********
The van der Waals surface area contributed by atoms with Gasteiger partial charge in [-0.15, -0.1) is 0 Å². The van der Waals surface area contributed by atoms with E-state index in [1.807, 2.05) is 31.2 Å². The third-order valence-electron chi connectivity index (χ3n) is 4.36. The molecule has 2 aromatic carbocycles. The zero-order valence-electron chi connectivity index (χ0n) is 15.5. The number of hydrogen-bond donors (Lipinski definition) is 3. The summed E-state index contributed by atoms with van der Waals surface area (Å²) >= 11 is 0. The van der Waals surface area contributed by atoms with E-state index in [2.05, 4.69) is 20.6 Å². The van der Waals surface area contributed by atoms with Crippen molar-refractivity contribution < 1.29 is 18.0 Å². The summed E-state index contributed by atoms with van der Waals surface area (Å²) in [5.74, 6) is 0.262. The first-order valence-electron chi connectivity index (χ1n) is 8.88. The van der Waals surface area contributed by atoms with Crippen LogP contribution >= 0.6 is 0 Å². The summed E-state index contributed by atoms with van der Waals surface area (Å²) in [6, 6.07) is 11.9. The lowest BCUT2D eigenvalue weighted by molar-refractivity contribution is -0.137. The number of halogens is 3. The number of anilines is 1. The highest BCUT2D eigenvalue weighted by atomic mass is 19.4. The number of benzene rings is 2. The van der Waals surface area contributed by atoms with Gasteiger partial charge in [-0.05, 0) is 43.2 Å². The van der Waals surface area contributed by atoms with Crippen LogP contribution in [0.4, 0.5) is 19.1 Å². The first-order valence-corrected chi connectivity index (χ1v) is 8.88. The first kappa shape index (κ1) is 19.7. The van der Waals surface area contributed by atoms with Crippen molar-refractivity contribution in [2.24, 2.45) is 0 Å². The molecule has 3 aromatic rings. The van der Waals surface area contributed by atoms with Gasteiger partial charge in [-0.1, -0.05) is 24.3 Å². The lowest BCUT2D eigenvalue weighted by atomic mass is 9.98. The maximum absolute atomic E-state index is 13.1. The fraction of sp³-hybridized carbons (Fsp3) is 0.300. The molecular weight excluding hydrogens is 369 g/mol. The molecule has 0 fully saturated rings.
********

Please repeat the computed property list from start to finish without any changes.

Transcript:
The van der Waals surface area contributed by atoms with Gasteiger partial charge in [-0.15, -0.1) is 0 Å². The van der Waals surface area contributed by atoms with E-state index in [1.807, 2.05) is 31.2 Å². The third-order valence-electron chi connectivity index (χ3n) is 4.36. The molecule has 2 aromatic carbocycles. The zero-order valence-electron chi connectivity index (χ0n) is 15.5. The number of hydrogen-bond donors (Lipinski definition) is 3. The summed E-state index contributed by atoms with van der Waals surface area (Å²) >= 11 is 0. The van der Waals surface area contributed by atoms with E-state index in [2.05, 4.69) is 20.6 Å². The van der Waals surface area contributed by atoms with Crippen molar-refractivity contribution < 1.29 is 18.0 Å². The summed E-state index contributed by atoms with van der Waals surface area (Å²) in [5.74, 6) is 0.262. The first-order valence-electron chi connectivity index (χ1n) is 8.88. The van der Waals surface area contributed by atoms with Crippen LogP contribution >= 0.6 is 0 Å². The summed E-state index contributed by atoms with van der Waals surface area (Å²) in [6, 6.07) is 11.9. The lowest BCUT2D eigenvalue weighted by molar-refractivity contribution is -0.137. The number of halogens is 3. The number of anilines is 1. The highest BCUT2D eigenvalue weighted by atomic mass is 19.4. The number of benzene rings is 2. The van der Waals surface area contributed by atoms with Gasteiger partial charge in [-0.05, 0) is 43.2 Å². The van der Waals surface area contributed by atoms with Crippen LogP contribution in [0.4, 0.5) is 19.1 Å². The first-order valence-corrected chi connectivity index (χ1v) is 8.88. The first kappa shape index (κ1) is 19.7. The van der Waals surface area contributed by atoms with Crippen molar-refractivity contribution in [2.24, 2.45) is 0 Å². The molecule has 3 aromatic rings. The van der Waals surface area contributed by atoms with Gasteiger partial charge in [-0.1, -0.05) is 24.3 Å². The lowest BCUT2D eigenvalue weighted by atomic mass is 9.98. The maximum absolute atomic E-state index is 13.1. The fraction of sp³-hybridized carbons (Fsp3) is 0.300. The molecular weight excluding hydrogens is 369 g/mol. The molecule has 0 fully saturated rings.